Although venting your frustrations while in a relationship can be normal and even healthy, when it ends up in a fight where you’re almost Splitting up, you will have some repair work to do. Here’s six tips on the work you can do to restore things.
- Be the bigger person
Being the bigger person after a fight usually means apologising first. Ensure yours is a heartfelt one, and be clear on your part in the fight. Explain what you shouldn’t have done and that you will work hard to make sure it doesn’t happen again. The more sincere you are, the more chance you have of your partner accepting the role they played in your fight as well. Altogether, this will help you draw a line in the sand, and pave the way for you to reconnect positively again.
- Agree on your new approach
Following the apologies, work out how you will tackle similar issues that may arise in the future. The good thing about arguing is that it gives you something to learn from. Ask yourself how the conflict made you feel and what you learned about you and your partner in the process. Be honest with each other about what made you upset and work out ways to handle future disputes. If your conversation leads to more conflict, then you might want to consider couples’ counselling where you can develop a better understanding of each other’s relationship needs.
- Allow some space
Immediately following an argument, tensions are still running high. You may be thinking about the other things that you are dissatisfied about with your partner and bring those up too. Try to avoid intensifying things by taking some time off, and agree how long this will be for. If you want to resolve things, this may not feel intuitive, but pausing for reflection will give you both the time you need to settle down and gain a new perspective.
- Really listen to your partner
It’s easy to think you are listening, but are you really? Think about whether or not you are trying to score points during conversations. Put yourself in your partner’s shoes and let them know you are engaging with what they say. This means not responding immediately after they’ve made a point, picking up on body language and discussing things in a space where you are not distracted. Focus on your partner and reiterate what they have said using different words, this can be a really effective way of demonstrating your empathy for them and can encourage them to listen to you also.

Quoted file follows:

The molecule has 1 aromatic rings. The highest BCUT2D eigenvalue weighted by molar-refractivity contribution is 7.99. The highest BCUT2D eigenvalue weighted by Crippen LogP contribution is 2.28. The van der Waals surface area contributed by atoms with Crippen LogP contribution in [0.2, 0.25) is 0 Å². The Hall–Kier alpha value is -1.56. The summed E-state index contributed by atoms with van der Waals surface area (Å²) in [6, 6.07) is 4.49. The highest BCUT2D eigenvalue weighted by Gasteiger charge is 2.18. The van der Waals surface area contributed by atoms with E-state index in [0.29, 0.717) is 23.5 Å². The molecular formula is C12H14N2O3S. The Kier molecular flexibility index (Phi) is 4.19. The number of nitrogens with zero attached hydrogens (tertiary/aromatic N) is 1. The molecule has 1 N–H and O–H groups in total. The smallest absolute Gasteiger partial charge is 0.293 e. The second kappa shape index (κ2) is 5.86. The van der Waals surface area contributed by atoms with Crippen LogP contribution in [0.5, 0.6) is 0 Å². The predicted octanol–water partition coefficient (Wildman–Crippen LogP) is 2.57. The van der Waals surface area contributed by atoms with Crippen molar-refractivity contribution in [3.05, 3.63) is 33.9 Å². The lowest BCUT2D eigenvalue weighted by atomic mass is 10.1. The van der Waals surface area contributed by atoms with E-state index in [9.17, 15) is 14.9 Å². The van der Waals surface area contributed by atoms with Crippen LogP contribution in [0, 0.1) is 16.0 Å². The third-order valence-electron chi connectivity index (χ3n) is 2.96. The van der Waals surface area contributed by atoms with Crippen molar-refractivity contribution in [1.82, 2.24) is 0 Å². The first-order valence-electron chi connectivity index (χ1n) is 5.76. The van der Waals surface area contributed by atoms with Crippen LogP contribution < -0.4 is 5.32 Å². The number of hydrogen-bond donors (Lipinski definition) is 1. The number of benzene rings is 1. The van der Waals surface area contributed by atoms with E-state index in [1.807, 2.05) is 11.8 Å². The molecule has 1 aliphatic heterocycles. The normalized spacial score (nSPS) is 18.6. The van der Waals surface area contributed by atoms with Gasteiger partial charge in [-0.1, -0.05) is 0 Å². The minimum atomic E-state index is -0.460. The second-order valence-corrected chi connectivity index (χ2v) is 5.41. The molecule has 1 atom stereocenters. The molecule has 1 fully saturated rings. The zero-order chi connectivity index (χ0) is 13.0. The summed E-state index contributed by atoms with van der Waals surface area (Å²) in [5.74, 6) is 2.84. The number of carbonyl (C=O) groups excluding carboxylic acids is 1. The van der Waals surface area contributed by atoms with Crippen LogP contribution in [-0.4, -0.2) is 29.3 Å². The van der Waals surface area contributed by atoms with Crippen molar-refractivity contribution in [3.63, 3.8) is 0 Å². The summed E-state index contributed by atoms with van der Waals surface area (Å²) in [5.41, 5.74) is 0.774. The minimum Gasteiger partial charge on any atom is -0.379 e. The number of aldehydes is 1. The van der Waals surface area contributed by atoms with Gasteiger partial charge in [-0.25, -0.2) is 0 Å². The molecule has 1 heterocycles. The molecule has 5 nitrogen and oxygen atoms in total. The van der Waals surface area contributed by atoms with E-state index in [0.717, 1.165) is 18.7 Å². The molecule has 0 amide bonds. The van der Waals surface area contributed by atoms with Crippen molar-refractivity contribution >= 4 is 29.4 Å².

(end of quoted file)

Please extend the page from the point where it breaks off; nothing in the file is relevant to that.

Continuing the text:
- Consider a relationship break
Space is one thing, but if you have tried to incorporate the above tips and are reaching a brick wall, then it could be time for a more formal breather from your relationship. If the arguments are continuing, tell your partner that you want to have a break from the relationship, explain that you do want to work things out and what the terms of the break are. Be true to your word when you do return but during this time, take full stock of your feelings and your thoughts about the future of your relationship.
- Move forward
It can be hard to move on from hurtful arguments but bringing up the past only demonstrates your inability to move on. A new situation may arise where you desperately want to make a valid point by referencing the past, but resist the urge. This will start a cycle of conflict all over again. This doesn’t mean keep your feelings in, it’s healthy to express your feelings and thoughts, but learn new ways to get your opinions across constructively.
Every fight is different, with some tougher to resolve than others. Repair work can usually always be done though, even if it takes a little longer in some cases. If you ignore the repair stage when you are wanting to reconnect again, this will likely negatively affect your relationship in the long run. Real, honest and productive efforts to resolve things will bring a positive outcome in the end.